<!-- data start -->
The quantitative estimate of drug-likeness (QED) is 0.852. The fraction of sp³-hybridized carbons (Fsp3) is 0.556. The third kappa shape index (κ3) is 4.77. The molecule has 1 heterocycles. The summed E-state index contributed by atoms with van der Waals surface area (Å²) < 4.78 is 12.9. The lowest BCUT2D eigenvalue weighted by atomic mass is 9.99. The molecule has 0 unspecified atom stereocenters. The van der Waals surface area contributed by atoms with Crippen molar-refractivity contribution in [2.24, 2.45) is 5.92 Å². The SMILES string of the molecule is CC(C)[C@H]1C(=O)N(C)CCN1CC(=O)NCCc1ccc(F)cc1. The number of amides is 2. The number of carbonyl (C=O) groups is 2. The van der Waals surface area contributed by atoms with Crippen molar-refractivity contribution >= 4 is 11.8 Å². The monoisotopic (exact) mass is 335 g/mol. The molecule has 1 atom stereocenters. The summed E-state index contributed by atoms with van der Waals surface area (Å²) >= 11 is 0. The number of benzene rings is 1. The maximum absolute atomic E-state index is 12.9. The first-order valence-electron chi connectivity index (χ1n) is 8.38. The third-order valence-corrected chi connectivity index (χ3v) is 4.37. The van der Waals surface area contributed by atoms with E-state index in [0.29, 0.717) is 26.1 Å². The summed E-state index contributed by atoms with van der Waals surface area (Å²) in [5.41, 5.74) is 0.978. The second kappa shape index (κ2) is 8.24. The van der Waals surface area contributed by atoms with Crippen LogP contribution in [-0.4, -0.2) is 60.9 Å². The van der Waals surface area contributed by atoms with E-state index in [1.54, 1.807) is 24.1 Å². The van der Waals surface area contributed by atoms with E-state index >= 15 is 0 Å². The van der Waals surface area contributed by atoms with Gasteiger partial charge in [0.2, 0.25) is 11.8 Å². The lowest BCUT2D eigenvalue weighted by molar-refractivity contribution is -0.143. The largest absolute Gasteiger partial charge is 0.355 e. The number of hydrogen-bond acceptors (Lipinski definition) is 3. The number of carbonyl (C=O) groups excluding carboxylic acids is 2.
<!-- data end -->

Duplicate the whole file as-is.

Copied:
The quantitative estimate of drug-likeness (QED) is 0.852. The fraction of sp³-hybridized carbons (Fsp3) is 0.556. The third kappa shape index (κ3) is 4.77. The molecule has 1 heterocycles. The summed E-state index contributed by atoms with van der Waals surface area (Å²) < 4.78 is 12.9. The lowest BCUT2D eigenvalue weighted by atomic mass is 9.99. The molecule has 0 unspecified atom stereocenters. The van der Waals surface area contributed by atoms with Crippen molar-refractivity contribution in [2.24, 2.45) is 5.92 Å². The SMILES string of the molecule is CC(C)[C@H]1C(=O)N(C)CCN1CC(=O)NCCc1ccc(F)cc1. The number of amides is 2. The number of carbonyl (C=O) groups is 2. The van der Waals surface area contributed by atoms with Crippen molar-refractivity contribution >= 4 is 11.8 Å². The monoisotopic (exact) mass is 335 g/mol. The molecule has 1 atom stereocenters. The summed E-state index contributed by atoms with van der Waals surface area (Å²) >= 11 is 0. The number of benzene rings is 1. The maximum absolute atomic E-state index is 12.9. The first-order valence-electron chi connectivity index (χ1n) is 8.38. The third-order valence-corrected chi connectivity index (χ3v) is 4.37. The van der Waals surface area contributed by atoms with E-state index in [0.29, 0.717) is 26.1 Å². The summed E-state index contributed by atoms with van der Waals surface area (Å²) in [5.41, 5.74) is 0.978. The second kappa shape index (κ2) is 8.24. The van der Waals surface area contributed by atoms with Crippen LogP contribution in [-0.4, -0.2) is 60.9 Å². The van der Waals surface area contributed by atoms with E-state index in [1.54, 1.807) is 24.1 Å². The van der Waals surface area contributed by atoms with E-state index >= 15 is 0 Å². The van der Waals surface area contributed by atoms with Gasteiger partial charge in [0.2, 0.25) is 11.8 Å². The lowest BCUT2D eigenvalue weighted by molar-refractivity contribution is -0.143. The largest absolute Gasteiger partial charge is 0.355 e. The number of hydrogen-bond acceptors (Lipinski definition) is 3. The number of carbonyl (C=O) groups excluding carboxylic acids is 2.